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    ABSTRACT: Parkinson's disease (PD) is the second most common neurodegenerative disorder, characterized by alterations of nigrostriatal dopaminergic neurotransmission. Compared to the wealth of data on the impairment of the dopamine system, relatively limited evidence is available concerning the role of major non-dopaminergic neurotransmitter systems in PD. Therefore, we comprehensively investigated the density and distribution of neurotransmitter receptors for glutamate, GABA, acetylcholine, adrenaline, serotonin, dopamine and adenosine in brains of homozygous aphakia mice being characterized by mutations affecting the Pitx3 gene. This genetic model exhibits crucial hallmarks of PD on the neuropathological, symptomatic and pharmacological level. Quantitative receptor autoradiography was used to characterize 19 different receptor binding sites in eleven brain regions in order to understand receptor changes on a systemic level. We demonstrated striking differential changes of neurotransmitter receptor densities for numerous receptor types and brain regions, respectively. Most prominent, a strong up-regulation of GABA receptors and associated benzodiazepine binding sites in different brain regions and concomitant down-regulations of striatal nicotinic acetylcholine and serotonergic receptor densities were found. Furthermore, the densities of glutamatergic kainate, muscarinic acetylcholine, adrenergic α1 and dopaminergic D2/D3 receptors were differentially altered. These results present novel insights into the expression of neurotransmitter receptors in Pitx3(ak) mice supporting findings on PD pathology in patients and indicating on the possible underlying mechanisms. The data suggest Pitx3(ak) mice as an appropriate new model to investigate the role of neurotransmitter receptors in PD. Our study highlights the relevance of non-dopaminergic systems in PD and for the understanding of its molecular pathology. Copyright © 2014. Published by Elsevier Ltd.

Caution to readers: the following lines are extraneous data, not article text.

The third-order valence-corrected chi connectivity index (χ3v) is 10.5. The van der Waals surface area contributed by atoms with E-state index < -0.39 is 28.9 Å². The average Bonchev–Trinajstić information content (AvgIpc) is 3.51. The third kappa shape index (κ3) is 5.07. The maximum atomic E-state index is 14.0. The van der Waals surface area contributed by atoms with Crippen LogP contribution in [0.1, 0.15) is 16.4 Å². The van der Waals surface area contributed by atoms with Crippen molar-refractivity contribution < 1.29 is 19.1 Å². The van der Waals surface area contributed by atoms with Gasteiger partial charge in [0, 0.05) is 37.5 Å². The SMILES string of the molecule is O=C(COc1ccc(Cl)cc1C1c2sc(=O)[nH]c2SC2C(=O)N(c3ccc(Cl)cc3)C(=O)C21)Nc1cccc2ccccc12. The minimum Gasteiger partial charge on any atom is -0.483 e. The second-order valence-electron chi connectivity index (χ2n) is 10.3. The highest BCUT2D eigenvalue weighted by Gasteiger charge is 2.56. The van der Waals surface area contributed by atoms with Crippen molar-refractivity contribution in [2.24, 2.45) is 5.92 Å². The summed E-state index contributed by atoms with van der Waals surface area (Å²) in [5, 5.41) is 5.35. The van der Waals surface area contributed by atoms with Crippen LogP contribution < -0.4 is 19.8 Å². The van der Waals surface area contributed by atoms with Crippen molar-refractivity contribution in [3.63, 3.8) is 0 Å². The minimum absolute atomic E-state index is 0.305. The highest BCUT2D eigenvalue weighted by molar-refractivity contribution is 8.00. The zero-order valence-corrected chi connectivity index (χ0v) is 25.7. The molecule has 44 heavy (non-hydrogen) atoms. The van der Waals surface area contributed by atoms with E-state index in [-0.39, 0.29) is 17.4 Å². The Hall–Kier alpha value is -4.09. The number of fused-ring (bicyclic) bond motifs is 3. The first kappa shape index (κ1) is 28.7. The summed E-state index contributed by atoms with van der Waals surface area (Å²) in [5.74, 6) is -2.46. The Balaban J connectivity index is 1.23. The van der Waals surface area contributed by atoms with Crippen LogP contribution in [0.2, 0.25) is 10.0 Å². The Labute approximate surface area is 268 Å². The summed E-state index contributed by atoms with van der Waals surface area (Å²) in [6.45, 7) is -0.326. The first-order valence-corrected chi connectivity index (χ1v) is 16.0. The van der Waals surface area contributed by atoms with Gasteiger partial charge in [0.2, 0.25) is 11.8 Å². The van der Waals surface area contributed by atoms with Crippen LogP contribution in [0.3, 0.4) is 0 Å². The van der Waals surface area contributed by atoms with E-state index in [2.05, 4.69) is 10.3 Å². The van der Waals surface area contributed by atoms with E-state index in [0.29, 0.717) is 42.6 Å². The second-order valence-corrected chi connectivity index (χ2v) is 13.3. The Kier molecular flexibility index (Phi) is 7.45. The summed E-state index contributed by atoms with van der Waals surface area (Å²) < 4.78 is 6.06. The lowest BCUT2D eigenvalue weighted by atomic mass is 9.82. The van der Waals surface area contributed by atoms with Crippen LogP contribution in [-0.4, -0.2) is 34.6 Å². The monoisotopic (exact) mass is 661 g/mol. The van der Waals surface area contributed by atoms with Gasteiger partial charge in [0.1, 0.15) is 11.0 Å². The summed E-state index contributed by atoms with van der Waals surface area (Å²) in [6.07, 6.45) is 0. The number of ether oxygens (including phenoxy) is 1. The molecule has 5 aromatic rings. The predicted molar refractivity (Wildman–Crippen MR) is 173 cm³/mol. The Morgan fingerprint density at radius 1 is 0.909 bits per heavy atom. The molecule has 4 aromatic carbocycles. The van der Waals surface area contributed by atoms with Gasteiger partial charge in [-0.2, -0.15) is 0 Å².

Full-text · Article · Nov 2014 · Neuroscience
  • K. Amunts · A. Lindner · K. Zilles